Chelmsley Wood locals band together to open chip shop

  • Published
Staff member cooks at fryer
Image caption,
Community is frying high after chip shop's launch

Things have just got "batter" for a community waiting years for fish and chips.

To make it happen, people power was among the ingredients - with a collection of community groups launching a not-for-profit chip shop on Thursday.

Chelmund's Fish and Chips, in Chelmsley Wood, near Solihull, is owned by the groups that run it.

They plan to give work to people who have previously been unemployed.

Once the social enterprise shop has covered costs, profits are set to be reinvested into local community projects.

Image caption,
'Do you want people power on your chips?'

One local queuing for food during Thursday's grand opening said a chip shop was long overdue in her part of the borough.

"They took all our shops and things away five years ago and they forgot to put them back.

"I've waited five years for my fish and chips."

She said: "Coming this way, with people getting together, and the wanting to put back in to the community is wonderful.

"This brings us together. And [fish and chips] is the icing on the cake."

Image source, Chelmund's Fish and Chips
Image caption,
Four community groups have come together to run the fish and chip shop, with £20,000 funding from North Solihull Partnership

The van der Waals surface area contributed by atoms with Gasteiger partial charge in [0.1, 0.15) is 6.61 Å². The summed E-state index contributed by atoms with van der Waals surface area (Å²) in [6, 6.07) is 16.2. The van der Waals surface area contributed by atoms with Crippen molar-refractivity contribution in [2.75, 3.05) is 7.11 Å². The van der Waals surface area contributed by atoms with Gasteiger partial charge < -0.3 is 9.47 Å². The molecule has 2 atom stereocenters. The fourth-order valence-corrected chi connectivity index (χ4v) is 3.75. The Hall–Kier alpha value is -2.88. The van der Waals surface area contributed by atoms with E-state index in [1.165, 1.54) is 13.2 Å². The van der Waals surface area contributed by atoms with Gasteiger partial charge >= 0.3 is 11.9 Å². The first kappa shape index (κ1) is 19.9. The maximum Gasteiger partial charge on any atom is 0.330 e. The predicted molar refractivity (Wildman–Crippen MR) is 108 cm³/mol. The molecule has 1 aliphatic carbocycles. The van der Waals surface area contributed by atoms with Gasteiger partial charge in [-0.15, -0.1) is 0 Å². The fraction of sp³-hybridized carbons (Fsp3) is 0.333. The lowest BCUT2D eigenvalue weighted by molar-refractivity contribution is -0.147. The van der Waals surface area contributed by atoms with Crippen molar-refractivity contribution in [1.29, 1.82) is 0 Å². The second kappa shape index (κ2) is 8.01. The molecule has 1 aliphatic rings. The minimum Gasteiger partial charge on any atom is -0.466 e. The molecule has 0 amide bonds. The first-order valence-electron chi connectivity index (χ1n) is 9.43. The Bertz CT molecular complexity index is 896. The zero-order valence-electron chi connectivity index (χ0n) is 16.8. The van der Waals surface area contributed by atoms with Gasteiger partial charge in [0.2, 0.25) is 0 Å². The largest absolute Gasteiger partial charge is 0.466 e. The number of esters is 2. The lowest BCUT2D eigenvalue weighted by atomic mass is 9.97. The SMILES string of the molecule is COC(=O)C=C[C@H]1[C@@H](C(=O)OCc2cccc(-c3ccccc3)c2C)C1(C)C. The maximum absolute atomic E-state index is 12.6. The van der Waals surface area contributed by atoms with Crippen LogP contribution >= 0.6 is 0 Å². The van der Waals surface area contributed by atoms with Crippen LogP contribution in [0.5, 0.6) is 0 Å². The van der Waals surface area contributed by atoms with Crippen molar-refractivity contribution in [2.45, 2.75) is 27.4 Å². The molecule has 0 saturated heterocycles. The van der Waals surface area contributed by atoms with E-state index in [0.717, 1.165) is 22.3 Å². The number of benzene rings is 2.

The shop is run by community centre Three Trees; business support group Development in Social Enterprise; community cafe Olive Branch Kitchen; and Churches on Chelmund's Cross.

Neil Roberts from Chelmsley Wood Baptist Church is one of the partners and says while the shop is a business rather than a charity, money made after costs are covered will go towards community events, youth projects or groups for older people.

The concept, he said, was first floated in 2015 and, when units were spotted being built in the area, "we thought 'someone will put a chippy in there; why not us'?"

He said: "Everyone's very excited about it and local people have been waiting for it."

Image caption,
The shop was doing a brisk trade on its launch

Head chef, manager and local Mitchell Sheriff joined when his wife told him about the project.

He said: "I felt compelled to get involved. It's very important to the community, especially for this area."

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